Here’s the thing: people can and have flagged other range-goers. It’s wrong. It shouldn’t be tolerated — and it should always be addressed either directly or indirectly. We wrote a decent article detailing how to handle getting flagged it if the situation comes up.

OPTIONAL BONUS: Don’t pick up your brass.

While some ranges will pay somebody to pick up all the brass, there are plenty club or private ranges that require you to pick up your own brass. It’s not like a shooter’s mom wanders behind him, picking up every brass off the ground. Not only is it the right thing to do, you’re also keeping the range clear for the next guy.

If you practice on a range that doesn’t care, disregard. However, if you practice on a range where the rules specifically state you need to police your own brass and you don’t, you may just be in for a rude awakening next time the RSO catches you sneaking off with spent brass laying about.

Hopefully, this article served as a bit of an educational reminder that there’s plenty of ways to do dumb things and win dumb prizes at the range. Don’t do any of them. Your time is better spent practicing safely. If you see an unsafe practice, let the RSO know. And, as always, carry concealed everyday, everywhere — and practice often.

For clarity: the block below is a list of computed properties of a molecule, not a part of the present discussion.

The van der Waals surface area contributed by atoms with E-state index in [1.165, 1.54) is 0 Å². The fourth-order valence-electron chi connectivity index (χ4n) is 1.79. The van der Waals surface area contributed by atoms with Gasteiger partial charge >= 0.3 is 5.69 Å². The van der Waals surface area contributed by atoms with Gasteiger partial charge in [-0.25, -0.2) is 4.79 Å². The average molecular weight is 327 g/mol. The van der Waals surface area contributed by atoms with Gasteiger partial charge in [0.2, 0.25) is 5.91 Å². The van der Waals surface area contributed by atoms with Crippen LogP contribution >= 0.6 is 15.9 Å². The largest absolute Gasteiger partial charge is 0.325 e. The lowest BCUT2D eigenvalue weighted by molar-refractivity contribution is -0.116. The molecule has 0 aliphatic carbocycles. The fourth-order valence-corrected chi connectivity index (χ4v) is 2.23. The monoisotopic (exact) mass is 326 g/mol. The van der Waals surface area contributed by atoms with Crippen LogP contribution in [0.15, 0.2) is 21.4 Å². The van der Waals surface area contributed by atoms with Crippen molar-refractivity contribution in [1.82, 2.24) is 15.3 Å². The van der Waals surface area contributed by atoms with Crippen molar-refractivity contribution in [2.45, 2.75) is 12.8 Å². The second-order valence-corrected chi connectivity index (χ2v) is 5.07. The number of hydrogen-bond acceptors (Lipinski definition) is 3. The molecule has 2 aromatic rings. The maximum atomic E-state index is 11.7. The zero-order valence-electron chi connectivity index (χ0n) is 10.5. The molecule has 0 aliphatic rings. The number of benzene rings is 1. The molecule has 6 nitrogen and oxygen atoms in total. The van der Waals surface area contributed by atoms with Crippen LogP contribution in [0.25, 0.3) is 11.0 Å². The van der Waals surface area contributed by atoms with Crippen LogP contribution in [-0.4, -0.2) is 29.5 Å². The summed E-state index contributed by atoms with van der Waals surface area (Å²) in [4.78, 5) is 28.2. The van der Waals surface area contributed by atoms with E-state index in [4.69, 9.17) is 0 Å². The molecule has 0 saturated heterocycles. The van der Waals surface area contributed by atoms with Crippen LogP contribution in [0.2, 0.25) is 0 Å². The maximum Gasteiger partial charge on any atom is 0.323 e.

Concealed Nation

postheadericon Ignoring software updates? You’re making one of five basic security mistakes

Cybersecurity is now a worldwide problem. But far too many citizens, businesses and governments are still making the same old, basic errors.

The post Ignoring software updates? You’re making one of five basic security mistakes appeared first on WeLiveSecurity


postheadericon Drop Your Ego, because you’re Discouraging Beginners from Asking Questions

The absolute worst part about this job isn’t the anti-gunner death threats, and it’s not the part where we report on accidental (negligent) discharges. The absolute worst part about this job is seeing comments from people who believe themselves to be smarter and better than everyone else.

Normally, this wouldn’t bother me. Let those punks say what they want, because chances are that people aren’t listening anyway. But when those people begin to target those new to firearms and concealed carry, that’s where I get annoyed.

Remember the saying ‘No question is stupid’? That’s especially true when dealing with the topics that we deal with. NO question is stupid, and not a single one of us knows everything.